Submission deadline is January 25, 2021
By Jed Weiner
iBIO News Contributor
White Oak Communications
Twenty-first century leaders recognize that diversity of thought results in better business outcomes. In a perfect world, that fact would lead to more diversity in c-suites and board rooms. Unfortunately, unconscious and conscious biases are deeply engrained. The Women in BIO – Chicago 3.8 Initiative (named after International Women’s Day, March 8) is designed to contribute to greater equity and better business outcomes by diversifying startup board rooms.
The 3.8 Initiative enables mid-career women to access the opportunities and benefits that startup board service can lend, while also combatting the perception that qualified women do not exist for those roles. According to Maryam Saleh, 3.8 Initiative co-founder and executive director of the Ed Kaplan Family Institute for Innovation and Tech Entrepreneurship, “This program was built to improve gender diversity at the leadership level for all companies, but more intentionally to connect and bring more women’s perspectives to the startup community. We launched in Chicago where few women currently occupy seats on local healthcare startup boards – our goal is to build a hands-on approach to diversifying the startup board composition.”
During last year’s inaugural, 10-month program, the 3.8 Initiative prepared 10 women for startup board service, built bridges between the talented mid-career women and startups looking for advisors or independent board members, and created a safe space for the first cohort to connect and build their networks. “We are providing one-on-one mentorship, executive coaching, startup board resume consultations and exposure to our strong network of innovation executives, supporters, startups, accelerators, incubators and industry leaders,” said 3.8 Initiative Co-founder Dimitra Georganopoulou.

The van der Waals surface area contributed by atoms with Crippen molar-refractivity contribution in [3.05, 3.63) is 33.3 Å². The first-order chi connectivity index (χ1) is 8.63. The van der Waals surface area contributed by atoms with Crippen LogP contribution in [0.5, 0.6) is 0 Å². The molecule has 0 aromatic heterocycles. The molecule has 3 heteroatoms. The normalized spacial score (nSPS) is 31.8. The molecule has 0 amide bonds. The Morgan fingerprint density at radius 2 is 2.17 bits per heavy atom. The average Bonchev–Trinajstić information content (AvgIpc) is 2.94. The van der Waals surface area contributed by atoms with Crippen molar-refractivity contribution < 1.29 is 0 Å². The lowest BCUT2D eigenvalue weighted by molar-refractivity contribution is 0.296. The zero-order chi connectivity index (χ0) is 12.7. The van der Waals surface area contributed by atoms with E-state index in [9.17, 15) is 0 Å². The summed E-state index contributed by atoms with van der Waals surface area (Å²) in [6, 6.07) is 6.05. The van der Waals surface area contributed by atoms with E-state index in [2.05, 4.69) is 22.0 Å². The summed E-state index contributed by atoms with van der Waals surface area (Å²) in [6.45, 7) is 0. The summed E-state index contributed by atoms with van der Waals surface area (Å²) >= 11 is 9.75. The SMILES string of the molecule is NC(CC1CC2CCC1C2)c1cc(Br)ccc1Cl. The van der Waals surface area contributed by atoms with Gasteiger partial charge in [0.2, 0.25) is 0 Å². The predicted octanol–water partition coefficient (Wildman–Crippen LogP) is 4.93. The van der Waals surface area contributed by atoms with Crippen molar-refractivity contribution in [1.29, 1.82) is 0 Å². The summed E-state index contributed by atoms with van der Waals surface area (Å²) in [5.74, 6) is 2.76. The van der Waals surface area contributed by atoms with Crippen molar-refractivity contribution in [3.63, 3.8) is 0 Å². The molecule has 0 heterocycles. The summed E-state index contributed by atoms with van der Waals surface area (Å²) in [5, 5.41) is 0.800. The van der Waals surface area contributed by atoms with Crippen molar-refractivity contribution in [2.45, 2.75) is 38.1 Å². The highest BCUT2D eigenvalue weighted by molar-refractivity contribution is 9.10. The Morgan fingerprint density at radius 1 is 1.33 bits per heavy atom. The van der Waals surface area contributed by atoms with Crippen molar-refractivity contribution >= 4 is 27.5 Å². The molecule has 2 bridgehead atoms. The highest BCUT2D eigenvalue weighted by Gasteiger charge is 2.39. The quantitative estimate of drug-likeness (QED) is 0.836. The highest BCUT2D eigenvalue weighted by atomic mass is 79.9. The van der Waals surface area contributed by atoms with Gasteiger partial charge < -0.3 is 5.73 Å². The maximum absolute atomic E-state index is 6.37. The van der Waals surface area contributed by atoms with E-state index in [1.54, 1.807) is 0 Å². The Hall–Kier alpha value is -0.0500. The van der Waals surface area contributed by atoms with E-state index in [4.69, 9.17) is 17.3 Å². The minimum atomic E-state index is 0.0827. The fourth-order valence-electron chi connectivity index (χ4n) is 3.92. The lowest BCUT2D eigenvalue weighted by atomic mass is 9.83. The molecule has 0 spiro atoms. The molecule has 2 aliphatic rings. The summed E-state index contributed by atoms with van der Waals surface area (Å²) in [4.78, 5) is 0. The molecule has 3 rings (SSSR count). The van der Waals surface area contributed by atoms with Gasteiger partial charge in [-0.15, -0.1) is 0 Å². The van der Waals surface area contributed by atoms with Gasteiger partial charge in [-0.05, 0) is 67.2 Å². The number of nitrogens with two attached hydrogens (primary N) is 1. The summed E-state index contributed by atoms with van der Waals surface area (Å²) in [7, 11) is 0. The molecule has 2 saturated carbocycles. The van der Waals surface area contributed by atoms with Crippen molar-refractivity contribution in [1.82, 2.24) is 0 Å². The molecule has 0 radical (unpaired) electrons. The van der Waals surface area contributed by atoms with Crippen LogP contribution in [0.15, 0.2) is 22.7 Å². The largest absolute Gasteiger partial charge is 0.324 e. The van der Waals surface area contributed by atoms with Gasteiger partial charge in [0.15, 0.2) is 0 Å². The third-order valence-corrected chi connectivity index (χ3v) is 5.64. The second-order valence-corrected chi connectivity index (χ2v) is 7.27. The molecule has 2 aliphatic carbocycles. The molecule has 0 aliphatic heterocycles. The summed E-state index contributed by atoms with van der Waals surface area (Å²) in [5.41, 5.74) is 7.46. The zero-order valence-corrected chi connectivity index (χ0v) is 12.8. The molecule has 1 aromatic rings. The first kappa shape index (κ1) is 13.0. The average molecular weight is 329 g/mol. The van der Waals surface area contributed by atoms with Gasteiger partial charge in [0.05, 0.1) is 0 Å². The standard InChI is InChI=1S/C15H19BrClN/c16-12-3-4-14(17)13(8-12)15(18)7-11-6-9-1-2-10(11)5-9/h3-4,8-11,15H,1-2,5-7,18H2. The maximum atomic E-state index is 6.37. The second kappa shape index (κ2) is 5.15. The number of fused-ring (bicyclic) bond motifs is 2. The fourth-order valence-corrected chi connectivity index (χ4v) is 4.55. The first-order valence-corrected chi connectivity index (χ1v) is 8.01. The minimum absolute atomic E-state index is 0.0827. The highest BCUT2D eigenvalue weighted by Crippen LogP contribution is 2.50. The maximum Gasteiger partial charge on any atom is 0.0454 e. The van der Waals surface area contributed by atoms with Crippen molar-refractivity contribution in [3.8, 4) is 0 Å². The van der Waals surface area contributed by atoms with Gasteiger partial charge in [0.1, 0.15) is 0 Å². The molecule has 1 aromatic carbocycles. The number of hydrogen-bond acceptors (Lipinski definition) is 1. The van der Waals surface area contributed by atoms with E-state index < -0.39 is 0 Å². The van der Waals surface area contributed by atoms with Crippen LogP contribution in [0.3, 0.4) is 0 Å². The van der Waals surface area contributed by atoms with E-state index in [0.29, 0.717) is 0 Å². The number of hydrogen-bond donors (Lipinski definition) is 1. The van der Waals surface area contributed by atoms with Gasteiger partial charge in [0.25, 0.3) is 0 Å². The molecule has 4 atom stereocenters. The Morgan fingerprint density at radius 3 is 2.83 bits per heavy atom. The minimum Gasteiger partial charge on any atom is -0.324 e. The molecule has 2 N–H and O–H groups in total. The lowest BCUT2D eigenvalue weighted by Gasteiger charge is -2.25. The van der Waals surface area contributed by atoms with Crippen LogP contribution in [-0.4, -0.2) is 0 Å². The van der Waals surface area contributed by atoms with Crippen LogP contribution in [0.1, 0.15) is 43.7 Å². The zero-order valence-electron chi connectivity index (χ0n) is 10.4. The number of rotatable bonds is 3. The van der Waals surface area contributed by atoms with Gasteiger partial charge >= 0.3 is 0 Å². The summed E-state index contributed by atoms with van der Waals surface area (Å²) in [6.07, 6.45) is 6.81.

Personal Perspectives from the Cohort
Earlier this month, iBIO interviewed three members of the 2020 cohort to obtain participants’ views of the 3.8 Initiative. Below are some of their observations, edited for space considerations.
What motivated you to join the first 3.8 Initiative cohort?
Tina Esposito, Chief Health Information Officer, Advocate Aurora Health:The ability to talk with and learn from true subject matter experts was an incredible opportunity. I recognized and appreciated that the program was designed to do something meaningful around gender gaps and other diversity issues. I couldn’t walk away from that.
Beata Dowling, VP Financial Planning and Analysis, Horizon Therapeutics: As a business leader, you’ll never know everything. I’ve always been a proponent of my own development, always curious to learn and grow. I have encouraged my teams to include learning and development to further their knowledge and experience. For me, this has allowed me to take on new roles and expand into new areas.